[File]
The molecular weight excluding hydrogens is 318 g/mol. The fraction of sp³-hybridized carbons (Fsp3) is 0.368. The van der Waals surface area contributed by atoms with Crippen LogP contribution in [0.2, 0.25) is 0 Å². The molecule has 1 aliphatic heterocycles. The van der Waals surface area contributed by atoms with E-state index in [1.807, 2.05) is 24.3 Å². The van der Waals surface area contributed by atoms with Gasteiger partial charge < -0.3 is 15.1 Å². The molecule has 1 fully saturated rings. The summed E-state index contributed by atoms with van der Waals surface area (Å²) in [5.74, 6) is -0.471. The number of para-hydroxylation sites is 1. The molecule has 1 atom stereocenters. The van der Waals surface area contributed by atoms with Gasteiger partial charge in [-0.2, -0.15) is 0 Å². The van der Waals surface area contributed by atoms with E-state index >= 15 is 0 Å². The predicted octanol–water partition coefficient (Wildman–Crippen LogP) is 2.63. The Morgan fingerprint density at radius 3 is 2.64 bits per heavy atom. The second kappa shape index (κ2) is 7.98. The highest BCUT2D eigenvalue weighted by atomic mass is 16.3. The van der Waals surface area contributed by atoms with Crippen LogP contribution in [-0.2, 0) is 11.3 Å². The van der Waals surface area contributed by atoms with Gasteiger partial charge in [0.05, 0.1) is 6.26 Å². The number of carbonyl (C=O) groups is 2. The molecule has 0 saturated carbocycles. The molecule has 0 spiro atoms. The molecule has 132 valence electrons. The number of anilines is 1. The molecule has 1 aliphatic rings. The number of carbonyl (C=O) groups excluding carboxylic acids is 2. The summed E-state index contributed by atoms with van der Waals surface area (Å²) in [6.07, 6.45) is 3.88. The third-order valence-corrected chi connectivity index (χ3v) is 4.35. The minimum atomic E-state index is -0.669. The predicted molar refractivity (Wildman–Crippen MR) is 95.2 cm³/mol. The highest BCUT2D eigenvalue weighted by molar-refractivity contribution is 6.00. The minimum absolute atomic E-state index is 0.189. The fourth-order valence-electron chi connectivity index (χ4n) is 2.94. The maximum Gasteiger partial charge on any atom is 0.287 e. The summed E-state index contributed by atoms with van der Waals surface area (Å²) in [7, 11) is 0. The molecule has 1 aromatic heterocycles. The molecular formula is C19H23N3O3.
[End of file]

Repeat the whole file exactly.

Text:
The molecular weight excluding hydrogens is 318 g/mol. The fraction of sp³-hybridized carbons (Fsp3) is 0.368. The van der Waals surface area contributed by atoms with Crippen LogP contribution in [0.2, 0.25) is 0 Å². The molecule has 1 aliphatic heterocycles. The van der Waals surface area contributed by atoms with E-state index in [1.807, 2.05) is 24.3 Å². The van der Waals surface area contributed by atoms with Gasteiger partial charge < -0.3 is 15.1 Å². The molecule has 1 fully saturated rings. The summed E-state index contributed by atoms with van der Waals surface area (Å²) in [5.74, 6) is -0.471. The number of para-hydroxylation sites is 1. The molecule has 1 atom stereocenters. The van der Waals surface area contributed by atoms with Gasteiger partial charge in [-0.2, -0.15) is 0 Å². The van der Waals surface area contributed by atoms with E-state index >= 15 is 0 Å². The predicted octanol–water partition coefficient (Wildman–Crippen LogP) is 2.63. The Morgan fingerprint density at radius 3 is 2.64 bits per heavy atom. The second kappa shape index (κ2) is 7.98. The highest BCUT2D eigenvalue weighted by atomic mass is 16.3. The van der Waals surface area contributed by atoms with Crippen LogP contribution in [-0.2, 0) is 11.3 Å². The van der Waals surface area contributed by atoms with Gasteiger partial charge in [0.05, 0.1) is 6.26 Å². The number of carbonyl (C=O) groups is 2. The molecule has 0 saturated carbocycles. The molecule has 0 spiro atoms. The molecule has 132 valence electrons. The number of anilines is 1. The molecule has 1 aliphatic rings. The number of carbonyl (C=O) groups excluding carboxylic acids is 2. The summed E-state index contributed by atoms with van der Waals surface area (Å²) in [6.07, 6.45) is 3.88. The third-order valence-corrected chi connectivity index (χ3v) is 4.35. The minimum atomic E-state index is -0.669. The predicted molar refractivity (Wildman–Crippen MR) is 95.2 cm³/mol. The highest BCUT2D eigenvalue weighted by molar-refractivity contribution is 6.00. The minimum absolute atomic E-state index is 0.189. The fourth-order valence-electron chi connectivity index (χ4n) is 2.94. The maximum Gasteiger partial charge on any atom is 0.287 e. The summed E-state index contributed by atoms with van der Waals surface area (Å²) in [7, 11) is 0. The molecule has 1 aromatic heterocycles. The molecular formula is C19H23N3O3.